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He’s back from prison — and running the Brockton Republican City Committee

He’s back, and he is not letting a stretch in a federal penitentiary get in the way of his political activities.

Larry Novak, whom federal prosecutors charged with trying to launder drug money for one of his law practice clients, is now listed on the state GOP’s website as the chairman of the Brockton Republican City Committee.

Novak, who resigned as the state party’s vice chairman when he was arrested in 2005, easily won his post in April when fellow committee members voted to fill the vacated chair. He was released from the prison camp at Fort Dix, N.J., in October 2015, having served six years of an 87-month sentence.

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“I paid any debt I owed to society,’’ said Novak, 67.

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In an interview, Novak, who also served as treasurer of the state party before his conviction, scoffed at his GOP critics, saying he is doing the party a favor by revitalizing a Republican city committee that had dwindled into a handful of members and was flat broke.

“It was an overwhelming vote,’’ Novak said, describing the uncontested election that marked his political comeback. “Call people in Brockton and they’ll tell you: They are glad I am back.”

Indeed, the local party had to clear away just one obstacle — a provision in the bylaws that prohibited a convicted felon from serving on the city committee. According to a person with direct knowledge of Novak’s move to take over the Brockton RCC, the former criminal attorney had threatened to sue, saying the prohibition was unconstitutional. None of the members had the stomach — nor the deep pockets — to fight him.

Novak, a self-described liberal Rockefeller Republican in an increasing conservative party, honed his political skills as a savvy operative in the 1980s and ’90s — and was also a bit of a gadfly. He is now citing — with some passion — criminal justice reform as his top issue. Using his experience, he has taken the committee membership from about 16 to more than 100 and has gotten some money into its empty bank account. He also said he has revitalized the long moribund GOP city ward committees in one of the most Democratic strongholds in the state.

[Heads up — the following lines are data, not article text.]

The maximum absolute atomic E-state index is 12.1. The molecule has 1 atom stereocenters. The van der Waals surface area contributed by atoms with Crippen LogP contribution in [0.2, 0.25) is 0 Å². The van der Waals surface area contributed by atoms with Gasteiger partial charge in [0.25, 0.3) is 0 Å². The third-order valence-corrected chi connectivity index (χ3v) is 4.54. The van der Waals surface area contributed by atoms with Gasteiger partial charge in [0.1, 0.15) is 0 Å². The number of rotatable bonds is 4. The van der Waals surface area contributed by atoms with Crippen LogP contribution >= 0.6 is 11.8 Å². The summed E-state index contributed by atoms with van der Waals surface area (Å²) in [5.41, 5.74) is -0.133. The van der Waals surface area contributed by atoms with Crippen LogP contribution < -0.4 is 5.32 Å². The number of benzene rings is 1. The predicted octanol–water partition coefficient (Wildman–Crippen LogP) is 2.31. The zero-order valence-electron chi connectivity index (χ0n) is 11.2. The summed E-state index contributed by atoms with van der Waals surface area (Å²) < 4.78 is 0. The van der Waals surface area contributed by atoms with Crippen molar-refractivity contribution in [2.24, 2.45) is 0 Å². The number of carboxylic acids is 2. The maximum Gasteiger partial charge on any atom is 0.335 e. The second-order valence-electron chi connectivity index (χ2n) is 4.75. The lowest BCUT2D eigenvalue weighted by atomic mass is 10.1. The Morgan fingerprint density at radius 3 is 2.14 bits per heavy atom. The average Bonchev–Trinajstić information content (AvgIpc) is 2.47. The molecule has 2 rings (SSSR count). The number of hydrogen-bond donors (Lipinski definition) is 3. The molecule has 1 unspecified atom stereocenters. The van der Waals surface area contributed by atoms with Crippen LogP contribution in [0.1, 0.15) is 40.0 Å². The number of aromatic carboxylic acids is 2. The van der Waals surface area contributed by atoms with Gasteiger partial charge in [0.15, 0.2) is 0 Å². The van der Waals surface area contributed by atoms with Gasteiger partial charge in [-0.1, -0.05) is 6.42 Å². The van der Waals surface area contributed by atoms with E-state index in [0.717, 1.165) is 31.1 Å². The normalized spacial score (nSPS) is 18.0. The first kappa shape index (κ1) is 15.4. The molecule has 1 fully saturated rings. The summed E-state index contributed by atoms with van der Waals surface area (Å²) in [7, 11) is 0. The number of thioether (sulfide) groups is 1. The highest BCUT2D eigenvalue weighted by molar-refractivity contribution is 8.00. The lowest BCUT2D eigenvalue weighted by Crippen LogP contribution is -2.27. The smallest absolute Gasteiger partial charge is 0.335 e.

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But Novak’s move to get back into state GOP politics has some in the party cringing. And perhaps for good reason: His conviction was ugly.

According to the federal charges, Novak told his client, a drug dealer, he would launder $107,000 in cash he knew the criminal had made illegally from selling drugs. He said he would take $60,000 as a legal fee and offered to “cleanse” another $47,000 that the client had in a safe deposit box. In 2009, Novak pleaded guilty to two counts of money laundering.

Novak brushed off the party critics, claiming much of it was from bad feelings that have arisen in the internal party battles over delegates to the state GOP convention in April.

“Anyway, the party should open the doors to the formerly incarcerated,’’ he said, striking a blow for his new-found passion for criminal justice reform.

Frank Phillips can be reached at frank.phillips@globe.com.